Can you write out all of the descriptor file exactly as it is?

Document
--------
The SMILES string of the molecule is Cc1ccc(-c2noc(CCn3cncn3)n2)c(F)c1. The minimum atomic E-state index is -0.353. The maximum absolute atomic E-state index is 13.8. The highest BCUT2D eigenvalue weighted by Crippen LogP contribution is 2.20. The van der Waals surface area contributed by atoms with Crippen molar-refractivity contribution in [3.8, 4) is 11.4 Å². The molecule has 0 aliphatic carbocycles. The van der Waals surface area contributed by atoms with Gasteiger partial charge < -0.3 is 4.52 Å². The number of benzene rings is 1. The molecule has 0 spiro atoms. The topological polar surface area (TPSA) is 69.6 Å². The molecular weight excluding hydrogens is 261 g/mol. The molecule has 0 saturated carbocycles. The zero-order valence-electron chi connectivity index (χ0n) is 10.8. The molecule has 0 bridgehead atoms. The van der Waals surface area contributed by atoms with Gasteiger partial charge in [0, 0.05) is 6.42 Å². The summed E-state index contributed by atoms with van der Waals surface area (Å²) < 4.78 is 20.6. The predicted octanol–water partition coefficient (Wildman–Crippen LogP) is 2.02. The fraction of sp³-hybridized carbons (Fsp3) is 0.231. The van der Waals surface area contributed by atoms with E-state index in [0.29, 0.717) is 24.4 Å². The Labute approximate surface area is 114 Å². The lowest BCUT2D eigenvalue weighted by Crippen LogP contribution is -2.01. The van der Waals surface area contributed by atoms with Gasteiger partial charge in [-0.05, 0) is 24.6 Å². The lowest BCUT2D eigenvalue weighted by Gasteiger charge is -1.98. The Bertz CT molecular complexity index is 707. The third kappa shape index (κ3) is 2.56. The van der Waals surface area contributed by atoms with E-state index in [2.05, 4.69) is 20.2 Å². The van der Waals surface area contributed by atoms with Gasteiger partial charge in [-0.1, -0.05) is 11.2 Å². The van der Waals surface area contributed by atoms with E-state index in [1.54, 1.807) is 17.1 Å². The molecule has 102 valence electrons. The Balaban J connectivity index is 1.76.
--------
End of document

The SMILES string of the molecule is Cc1ccc(-c2noc(CCn3cncn3)n2)c(F)c1. The minimum atomic E-state index is -0.353. The maximum absolute atomic E-state index is 13.8. The highest BCUT2D eigenvalue weighted by Crippen LogP contribution is 2.20. The van der Waals surface area contributed by atoms with Crippen molar-refractivity contribution in [3.8, 4) is 11.4 Å². The molecule has 0 aliphatic carbocycles. The van der Waals surface area contributed by atoms with Gasteiger partial charge < -0.3 is 4.52 Å². The number of benzene rings is 1. The molecule has 0 spiro atoms. The topological polar surface area (TPSA) is 69.6 Å². The molecular weight excluding hydrogens is 261 g/mol. The molecule has 0 saturated carbocycles. The zero-order valence-electron chi connectivity index (χ0n) is 10.8. The molecule has 0 bridgehead atoms. The van der Waals surface area contributed by atoms with Gasteiger partial charge in [0, 0.05) is 6.42 Å². The summed E-state index contributed by atoms with van der Waals surface area (Å²) < 4.78 is 20.6. The predicted octanol–water partition coefficient (Wildman–Crippen LogP) is 2.02. The fraction of sp³-hybridized carbons (Fsp3) is 0.231. The van der Waals surface area contributed by atoms with E-state index in [0.29, 0.717) is 24.4 Å². The Labute approximate surface area is 114 Å². The lowest BCUT2D eigenvalue weighted by Crippen LogP contribution is -2.01. The van der Waals surface area contributed by atoms with Gasteiger partial charge in [-0.05, 0) is 24.6 Å². The lowest BCUT2D eigenvalue weighted by Gasteiger charge is -1.98. The Bertz CT molecular complexity index is 707. The third kappa shape index (κ3) is 2.56. The van der Waals surface area contributed by atoms with E-state index in [2.05, 4.69) is 20.2 Å². The van der Waals surface area contributed by atoms with Gasteiger partial charge in [-0.1, -0.05) is 11.2 Å². The van der Waals surface area contributed by atoms with E-state index in [1.54, 1.807) is 17.1 Å². The molecule has 102 valence electrons. The Balaban J connectivity index is 1.76.